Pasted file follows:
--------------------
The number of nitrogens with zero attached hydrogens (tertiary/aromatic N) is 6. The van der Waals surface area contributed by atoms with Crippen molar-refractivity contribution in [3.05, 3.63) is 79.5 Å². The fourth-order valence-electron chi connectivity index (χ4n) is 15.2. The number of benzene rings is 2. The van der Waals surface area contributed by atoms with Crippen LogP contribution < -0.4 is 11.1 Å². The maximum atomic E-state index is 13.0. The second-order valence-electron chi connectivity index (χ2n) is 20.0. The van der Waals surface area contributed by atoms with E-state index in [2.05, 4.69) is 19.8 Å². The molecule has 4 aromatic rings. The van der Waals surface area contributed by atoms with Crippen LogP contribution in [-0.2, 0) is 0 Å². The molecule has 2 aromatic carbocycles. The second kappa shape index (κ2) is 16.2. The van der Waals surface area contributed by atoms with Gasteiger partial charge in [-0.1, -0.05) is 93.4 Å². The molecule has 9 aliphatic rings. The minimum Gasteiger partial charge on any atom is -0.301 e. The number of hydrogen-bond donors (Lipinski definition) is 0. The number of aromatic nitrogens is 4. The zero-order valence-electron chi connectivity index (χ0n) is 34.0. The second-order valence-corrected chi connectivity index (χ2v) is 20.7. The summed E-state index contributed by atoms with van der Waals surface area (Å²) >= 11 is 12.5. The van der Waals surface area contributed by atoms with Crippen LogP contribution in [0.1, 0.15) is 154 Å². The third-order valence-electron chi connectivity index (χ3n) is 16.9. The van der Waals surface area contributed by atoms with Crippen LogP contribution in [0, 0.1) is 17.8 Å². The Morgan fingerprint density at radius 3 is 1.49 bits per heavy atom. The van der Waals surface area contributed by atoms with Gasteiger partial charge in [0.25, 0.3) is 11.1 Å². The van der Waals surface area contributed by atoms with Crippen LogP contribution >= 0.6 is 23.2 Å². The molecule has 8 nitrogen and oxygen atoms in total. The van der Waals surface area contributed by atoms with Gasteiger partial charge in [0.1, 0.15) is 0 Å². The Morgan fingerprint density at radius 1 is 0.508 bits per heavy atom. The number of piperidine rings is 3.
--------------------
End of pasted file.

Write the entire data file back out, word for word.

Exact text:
The number of nitrogens with zero attached hydrogens (tertiary/aromatic N) is 6. The van der Waals surface area contributed by atoms with Crippen molar-refractivity contribution in [3.05, 3.63) is 79.5 Å². The fourth-order valence-electron chi connectivity index (χ4n) is 15.2. The number of benzene rings is 2. The van der Waals surface area contributed by atoms with Crippen LogP contribution < -0.4 is 11.1 Å². The maximum atomic E-state index is 13.0. The second-order valence-electron chi connectivity index (χ2n) is 20.0. The van der Waals surface area contributed by atoms with E-state index in [2.05, 4.69) is 19.8 Å². The molecule has 4 aromatic rings. The van der Waals surface area contributed by atoms with Crippen LogP contribution in [-0.2, 0) is 0 Å². The molecule has 2 aromatic carbocycles. The second kappa shape index (κ2) is 16.2. The van der Waals surface area contributed by atoms with Gasteiger partial charge in [-0.1, -0.05) is 93.4 Å². The molecule has 9 aliphatic rings. The minimum Gasteiger partial charge on any atom is -0.301 e. The number of hydrogen-bond donors (Lipinski definition) is 0. The number of aromatic nitrogens is 4. The zero-order valence-electron chi connectivity index (χ0n) is 34.0. The second-order valence-corrected chi connectivity index (χ2v) is 20.7. The summed E-state index contributed by atoms with van der Waals surface area (Å²) >= 11 is 12.5. The van der Waals surface area contributed by atoms with Crippen LogP contribution in [0.1, 0.15) is 154 Å². The third-order valence-electron chi connectivity index (χ3n) is 16.9. The van der Waals surface area contributed by atoms with Crippen LogP contribution in [0, 0.1) is 17.8 Å². The Morgan fingerprint density at radius 3 is 1.49 bits per heavy atom. The van der Waals surface area contributed by atoms with Gasteiger partial charge in [0.25, 0.3) is 11.1 Å². The van der Waals surface area contributed by atoms with Crippen LogP contribution >= 0.6 is 23.2 Å². The molecule has 8 nitrogen and oxygen atoms in total. The van der Waals surface area contributed by atoms with Gasteiger partial charge in [0.1, 0.15) is 0 Å². The Morgan fingerprint density at radius 1 is 0.508 bits per heavy atom. The number of piperidine rings is 3.